The next generation of crime fightersand the next after thatwill most likely be carrying the academic influence of West Virginia University as they do their work in crime labs and at the scenes of criminal investigations across the country.

Thats because WVU s landmark Forensic Identification Program continues to grow in prestige, as it attracts both students and researchers to the field of study that uses high-tech sleuthing methods to bring criminals to justice.

On Wednesday (Jan. 28), Capitol Hill made another case of credibility for the program when U.S. Sen. Robert C. Byrd, D-W.Va.., announced that $4 million was being earmarked to continue its training and research initiatives.

Additional funding just makes sense, Byrd said, in an America made suddenly uncertain by Sept. 11.

The events of Sept. 11, 2001, and the ongoing war on terrorism have bolstered the need for highly trained forensic specialists,Byrd said.

Congress agreed, and approved the additional funding that Byrd was able to drop into the Fiscal Year 2004 Commerce, Justice and State Appropriations bill. Its a plus, the senator said, that the money is benefitting a program and its professionals based in West Virginia.

West Virginia is playing a major role in cultivating these in-demand security experts,Byrd said.

That sentiment was seconded by Dr. Clifton Bishop, who directs the program at WVU .

These funds have definitely made WVU a national leader in forensic science,Bishop said.Weve been able to develop research programs and weve been able to recruit some top forensic scientists. Were meeting needs.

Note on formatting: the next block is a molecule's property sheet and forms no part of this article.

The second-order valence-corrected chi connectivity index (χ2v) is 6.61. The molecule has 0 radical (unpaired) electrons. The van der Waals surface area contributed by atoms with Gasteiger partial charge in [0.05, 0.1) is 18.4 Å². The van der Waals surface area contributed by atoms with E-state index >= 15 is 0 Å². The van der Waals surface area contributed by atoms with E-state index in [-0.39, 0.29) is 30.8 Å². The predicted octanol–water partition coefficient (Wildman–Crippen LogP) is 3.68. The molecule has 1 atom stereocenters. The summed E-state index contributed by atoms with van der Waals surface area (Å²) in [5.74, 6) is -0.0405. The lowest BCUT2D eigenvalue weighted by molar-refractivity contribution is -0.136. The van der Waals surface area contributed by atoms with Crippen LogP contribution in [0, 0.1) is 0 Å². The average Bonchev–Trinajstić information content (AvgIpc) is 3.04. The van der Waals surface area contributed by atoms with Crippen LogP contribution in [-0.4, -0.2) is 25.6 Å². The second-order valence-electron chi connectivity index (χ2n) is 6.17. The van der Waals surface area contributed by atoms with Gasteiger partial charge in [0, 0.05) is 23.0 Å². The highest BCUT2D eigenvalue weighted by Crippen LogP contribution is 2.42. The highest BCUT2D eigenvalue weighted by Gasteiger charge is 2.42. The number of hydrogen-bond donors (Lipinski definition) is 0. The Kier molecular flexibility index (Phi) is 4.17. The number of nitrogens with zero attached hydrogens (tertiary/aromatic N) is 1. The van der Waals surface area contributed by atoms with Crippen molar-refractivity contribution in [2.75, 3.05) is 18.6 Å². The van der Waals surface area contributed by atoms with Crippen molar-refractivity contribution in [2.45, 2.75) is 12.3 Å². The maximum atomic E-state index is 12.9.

Meeting needs and then some, said Max Houck, who directs WVU s Forensic Science Initiative, a research arm of Bishops program.

WVU has helped provide international standard methods to every forensic science laboratory over the past three years,Houck said.That goes a long way toward quality and accreditation.

A forensic anthropologist, Houck himself is a nationally known forensic investigator. As an agent with the Federal Bureau of Investigation, he assisted in examinations following the Branch Davidian compound fire in 1995 and the Sept. 11 terror attack on the Pentagon.

He was most recently quoted in a Los Angeles Times article detailing the efforts of a group of retired police officers who are employing the latest forensics techniques to crack unsolved crimescold cases.

According to Byrd, it is easy to make a case for the WVU program.

Today, forensic science is opening new doors for investigators,Byrd said.The specialized training that I have helped make available at West Virginia University ensures that graduates are a hot commodity in todays competitive job market.

WVU was the first university in the world to offer a specialized undergraduate degree in identification technologies when it partnered with the FBI s Criminal Justice Information Services Division in Clarksburg in 1997.